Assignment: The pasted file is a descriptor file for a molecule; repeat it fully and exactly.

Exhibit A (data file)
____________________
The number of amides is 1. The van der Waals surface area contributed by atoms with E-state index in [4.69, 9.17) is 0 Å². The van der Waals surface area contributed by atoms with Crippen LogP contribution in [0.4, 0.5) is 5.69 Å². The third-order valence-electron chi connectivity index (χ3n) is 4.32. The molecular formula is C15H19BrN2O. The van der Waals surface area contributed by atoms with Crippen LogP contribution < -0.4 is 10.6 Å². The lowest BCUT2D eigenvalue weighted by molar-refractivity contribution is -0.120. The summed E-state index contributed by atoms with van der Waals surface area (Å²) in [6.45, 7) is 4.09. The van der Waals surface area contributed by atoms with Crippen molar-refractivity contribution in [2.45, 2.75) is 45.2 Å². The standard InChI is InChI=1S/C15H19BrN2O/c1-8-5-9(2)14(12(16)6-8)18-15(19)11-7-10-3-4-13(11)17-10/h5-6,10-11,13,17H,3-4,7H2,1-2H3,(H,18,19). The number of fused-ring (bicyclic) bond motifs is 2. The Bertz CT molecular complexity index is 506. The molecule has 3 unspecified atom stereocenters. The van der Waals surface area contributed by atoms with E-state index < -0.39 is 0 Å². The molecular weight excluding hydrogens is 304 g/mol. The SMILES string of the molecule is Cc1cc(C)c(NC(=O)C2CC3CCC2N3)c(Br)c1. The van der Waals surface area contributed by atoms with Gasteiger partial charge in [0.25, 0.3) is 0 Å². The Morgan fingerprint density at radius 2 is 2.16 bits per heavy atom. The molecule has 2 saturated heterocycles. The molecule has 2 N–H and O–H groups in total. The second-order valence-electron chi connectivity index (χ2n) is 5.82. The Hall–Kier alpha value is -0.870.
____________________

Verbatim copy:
The number of amides is 1. The van der Waals surface area contributed by atoms with E-state index in [4.69, 9.17) is 0 Å². The van der Waals surface area contributed by atoms with Crippen LogP contribution in [0.4, 0.5) is 5.69 Å². The third-order valence-electron chi connectivity index (χ3n) is 4.32. The molecular formula is C15H19BrN2O. The van der Waals surface area contributed by atoms with Crippen LogP contribution < -0.4 is 10.6 Å². The lowest BCUT2D eigenvalue weighted by molar-refractivity contribution is -0.120. The summed E-state index contributed by atoms with van der Waals surface area (Å²) in [6.45, 7) is 4.09. The van der Waals surface area contributed by atoms with Crippen molar-refractivity contribution in [2.45, 2.75) is 45.2 Å². The standard InChI is InChI=1S/C15H19BrN2O/c1-8-5-9(2)14(12(16)6-8)18-15(19)11-7-10-3-4-13(11)17-10/h5-6,10-11,13,17H,3-4,7H2,1-2H3,(H,18,19). The number of fused-ring (bicyclic) bond motifs is 2. The Bertz CT molecular complexity index is 506. The molecule has 3 unspecified atom stereocenters. The van der Waals surface area contributed by atoms with E-state index < -0.39 is 0 Å². The molecular weight excluding hydrogens is 304 g/mol. The SMILES string of the molecule is Cc1cc(C)c(NC(=O)C2CC3CCC2N3)c(Br)c1. The van der Waals surface area contributed by atoms with Gasteiger partial charge in [0.25, 0.3) is 0 Å². The Morgan fingerprint density at radius 2 is 2.16 bits per heavy atom. The molecule has 2 saturated heterocycles. The molecule has 2 N–H and O–H groups in total. The second-order valence-electron chi connectivity index (χ2n) is 5.82. The Hall–Kier alpha value is -0.870.